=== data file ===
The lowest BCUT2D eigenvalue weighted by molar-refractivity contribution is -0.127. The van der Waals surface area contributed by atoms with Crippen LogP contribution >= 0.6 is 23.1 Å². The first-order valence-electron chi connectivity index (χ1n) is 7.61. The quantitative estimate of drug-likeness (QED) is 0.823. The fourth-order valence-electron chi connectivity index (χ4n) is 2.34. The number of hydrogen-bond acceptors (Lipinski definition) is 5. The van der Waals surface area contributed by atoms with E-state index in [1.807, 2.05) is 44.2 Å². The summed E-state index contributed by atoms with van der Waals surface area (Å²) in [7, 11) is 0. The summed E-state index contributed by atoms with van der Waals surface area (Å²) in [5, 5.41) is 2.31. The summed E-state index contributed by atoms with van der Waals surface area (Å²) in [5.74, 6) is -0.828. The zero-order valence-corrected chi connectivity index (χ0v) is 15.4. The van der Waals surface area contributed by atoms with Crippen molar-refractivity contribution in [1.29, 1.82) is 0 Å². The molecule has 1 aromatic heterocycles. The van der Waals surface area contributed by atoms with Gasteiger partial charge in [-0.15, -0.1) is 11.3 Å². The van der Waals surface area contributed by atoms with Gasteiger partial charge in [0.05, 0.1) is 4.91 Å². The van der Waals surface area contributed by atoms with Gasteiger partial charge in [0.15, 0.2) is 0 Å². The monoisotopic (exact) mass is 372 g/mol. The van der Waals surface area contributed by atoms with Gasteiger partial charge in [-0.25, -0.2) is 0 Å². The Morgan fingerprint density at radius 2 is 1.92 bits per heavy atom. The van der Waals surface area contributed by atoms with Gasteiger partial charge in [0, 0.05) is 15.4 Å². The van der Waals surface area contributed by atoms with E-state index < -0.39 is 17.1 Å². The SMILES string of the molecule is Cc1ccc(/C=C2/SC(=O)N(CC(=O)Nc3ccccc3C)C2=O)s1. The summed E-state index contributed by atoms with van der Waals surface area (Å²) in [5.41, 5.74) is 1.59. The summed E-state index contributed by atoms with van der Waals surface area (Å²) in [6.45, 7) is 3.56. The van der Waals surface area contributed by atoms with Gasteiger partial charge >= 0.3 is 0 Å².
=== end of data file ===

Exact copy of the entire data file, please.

The lowest BCUT2D eigenvalue weighted by molar-refractivity contribution is -0.127. The van der Waals surface area contributed by atoms with Crippen LogP contribution >= 0.6 is 23.1 Å². The first-order valence-electron chi connectivity index (χ1n) is 7.61. The quantitative estimate of drug-likeness (QED) is 0.823. The fourth-order valence-electron chi connectivity index (χ4n) is 2.34. The number of hydrogen-bond acceptors (Lipinski definition) is 5. The van der Waals surface area contributed by atoms with E-state index in [1.807, 2.05) is 44.2 Å². The summed E-state index contributed by atoms with van der Waals surface area (Å²) in [7, 11) is 0. The summed E-state index contributed by atoms with van der Waals surface area (Å²) in [5, 5.41) is 2.31. The summed E-state index contributed by atoms with van der Waals surface area (Å²) in [5.74, 6) is -0.828. The zero-order valence-corrected chi connectivity index (χ0v) is 15.4. The van der Waals surface area contributed by atoms with Crippen molar-refractivity contribution in [1.29, 1.82) is 0 Å². The molecule has 1 aromatic heterocycles. The van der Waals surface area contributed by atoms with Gasteiger partial charge in [-0.15, -0.1) is 11.3 Å². The van der Waals surface area contributed by atoms with Gasteiger partial charge in [0.05, 0.1) is 4.91 Å². The van der Waals surface area contributed by atoms with Gasteiger partial charge in [0.15, 0.2) is 0 Å². The monoisotopic (exact) mass is 372 g/mol. The van der Waals surface area contributed by atoms with Gasteiger partial charge in [-0.25, -0.2) is 0 Å². The Morgan fingerprint density at radius 2 is 1.92 bits per heavy atom. The van der Waals surface area contributed by atoms with Gasteiger partial charge in [0, 0.05) is 15.4 Å². The van der Waals surface area contributed by atoms with E-state index < -0.39 is 17.1 Å². The SMILES string of the molecule is Cc1ccc(/C=C2/SC(=O)N(CC(=O)Nc3ccccc3C)C2=O)s1. The summed E-state index contributed by atoms with van der Waals surface area (Å²) in [5.41, 5.74) is 1.59. The summed E-state index contributed by atoms with van der Waals surface area (Å²) in [6.45, 7) is 3.56. The van der Waals surface area contributed by atoms with Gasteiger partial charge >= 0.3 is 0 Å².